We eventually started making parts for Maruti and other players, which is when Motherson Automotive Technologies and Engineering (MATE) was born. This company acquired Peguform in 2009, which brought it class and huge technological know-how. Now, with the acquisition of Reydel, we have a very strong team in the form of SMP, SMR, and MATE, and more than 3,000 injection moulding machines, numerous paint shops and huge know-how on interior trims.
The ability to service the customer and give them options across the board, whatever segment they are eyeing, and then to be able to give differentiation as we have more and more variables in cars, is part of our vision of offering solutions to our customers.
With much research and innovative thinking within the interior space, we have come up with two-tone cockpits where we are able to offer differentiation options within car variants. Also, since we are deploying a unique single slush moulding process, we do it cost-effectively as well.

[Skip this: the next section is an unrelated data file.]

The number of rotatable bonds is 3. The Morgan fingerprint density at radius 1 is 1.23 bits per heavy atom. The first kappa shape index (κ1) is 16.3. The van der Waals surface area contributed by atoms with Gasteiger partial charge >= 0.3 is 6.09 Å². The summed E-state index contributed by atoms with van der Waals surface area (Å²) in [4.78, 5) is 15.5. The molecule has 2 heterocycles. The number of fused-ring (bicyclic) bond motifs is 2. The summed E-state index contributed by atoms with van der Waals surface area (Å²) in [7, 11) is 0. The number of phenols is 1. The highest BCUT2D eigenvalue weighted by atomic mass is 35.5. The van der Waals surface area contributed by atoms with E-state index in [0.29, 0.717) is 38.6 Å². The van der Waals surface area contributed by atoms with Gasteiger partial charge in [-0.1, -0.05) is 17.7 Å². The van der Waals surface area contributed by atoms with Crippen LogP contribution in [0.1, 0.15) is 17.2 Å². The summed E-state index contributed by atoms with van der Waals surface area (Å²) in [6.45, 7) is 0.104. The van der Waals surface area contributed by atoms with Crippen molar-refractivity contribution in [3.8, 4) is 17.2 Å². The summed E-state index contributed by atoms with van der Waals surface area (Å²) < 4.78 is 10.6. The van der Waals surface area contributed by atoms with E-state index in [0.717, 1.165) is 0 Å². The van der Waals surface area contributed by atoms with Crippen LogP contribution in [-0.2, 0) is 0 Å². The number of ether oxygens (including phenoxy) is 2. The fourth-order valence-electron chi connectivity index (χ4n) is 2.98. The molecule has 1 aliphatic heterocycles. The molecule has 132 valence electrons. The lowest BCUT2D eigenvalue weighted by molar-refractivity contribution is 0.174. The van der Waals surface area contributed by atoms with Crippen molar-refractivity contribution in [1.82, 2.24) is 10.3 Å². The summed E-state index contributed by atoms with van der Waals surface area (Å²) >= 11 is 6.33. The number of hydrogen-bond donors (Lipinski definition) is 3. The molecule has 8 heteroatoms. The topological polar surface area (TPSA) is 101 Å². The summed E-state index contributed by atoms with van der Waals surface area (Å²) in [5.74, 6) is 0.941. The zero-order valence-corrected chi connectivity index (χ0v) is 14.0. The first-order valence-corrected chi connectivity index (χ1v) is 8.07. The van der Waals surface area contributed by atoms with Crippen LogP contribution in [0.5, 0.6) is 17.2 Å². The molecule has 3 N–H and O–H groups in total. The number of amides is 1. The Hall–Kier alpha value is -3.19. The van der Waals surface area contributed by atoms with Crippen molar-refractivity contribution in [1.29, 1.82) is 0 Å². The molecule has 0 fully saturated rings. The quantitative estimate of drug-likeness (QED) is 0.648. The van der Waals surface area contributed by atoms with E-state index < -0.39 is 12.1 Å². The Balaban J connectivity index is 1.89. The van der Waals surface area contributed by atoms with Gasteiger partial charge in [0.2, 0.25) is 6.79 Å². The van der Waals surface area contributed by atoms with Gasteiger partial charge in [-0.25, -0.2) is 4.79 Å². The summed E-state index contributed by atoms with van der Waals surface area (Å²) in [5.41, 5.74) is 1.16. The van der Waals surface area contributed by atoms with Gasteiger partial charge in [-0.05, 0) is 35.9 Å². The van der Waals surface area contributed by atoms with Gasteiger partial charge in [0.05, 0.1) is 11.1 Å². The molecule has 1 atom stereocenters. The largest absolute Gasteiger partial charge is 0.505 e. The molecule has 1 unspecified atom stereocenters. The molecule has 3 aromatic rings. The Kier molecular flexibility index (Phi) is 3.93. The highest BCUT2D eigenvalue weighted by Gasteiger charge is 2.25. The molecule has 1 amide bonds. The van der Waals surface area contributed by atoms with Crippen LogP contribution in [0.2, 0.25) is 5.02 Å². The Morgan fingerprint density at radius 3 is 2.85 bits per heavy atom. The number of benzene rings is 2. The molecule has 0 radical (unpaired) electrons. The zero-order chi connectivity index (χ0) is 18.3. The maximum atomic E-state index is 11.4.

How do you see the disruptive CASE (connected, autonomous, shared and electric) technologies impacting your business in the future?
Autonomous cars are a long way away, anywhere in the world. Autonomous cars have a lot of challenges, where not just the technology needs to be fool-proof but even pedestrians need to be warned about cautious and obedient road usage.
Moreover, cars and the driving experience brings out that child-like enthusiasm in all of us and even my four-year-old grandsons, when they sit with me in the car, tell me which car is going by. So, with cars driving such intense feelings, we can easily understand why autonomous technology would not work.
Metal product portfolio. Captive tooling is an in-house strength for SMG with seven toolrooms around the world.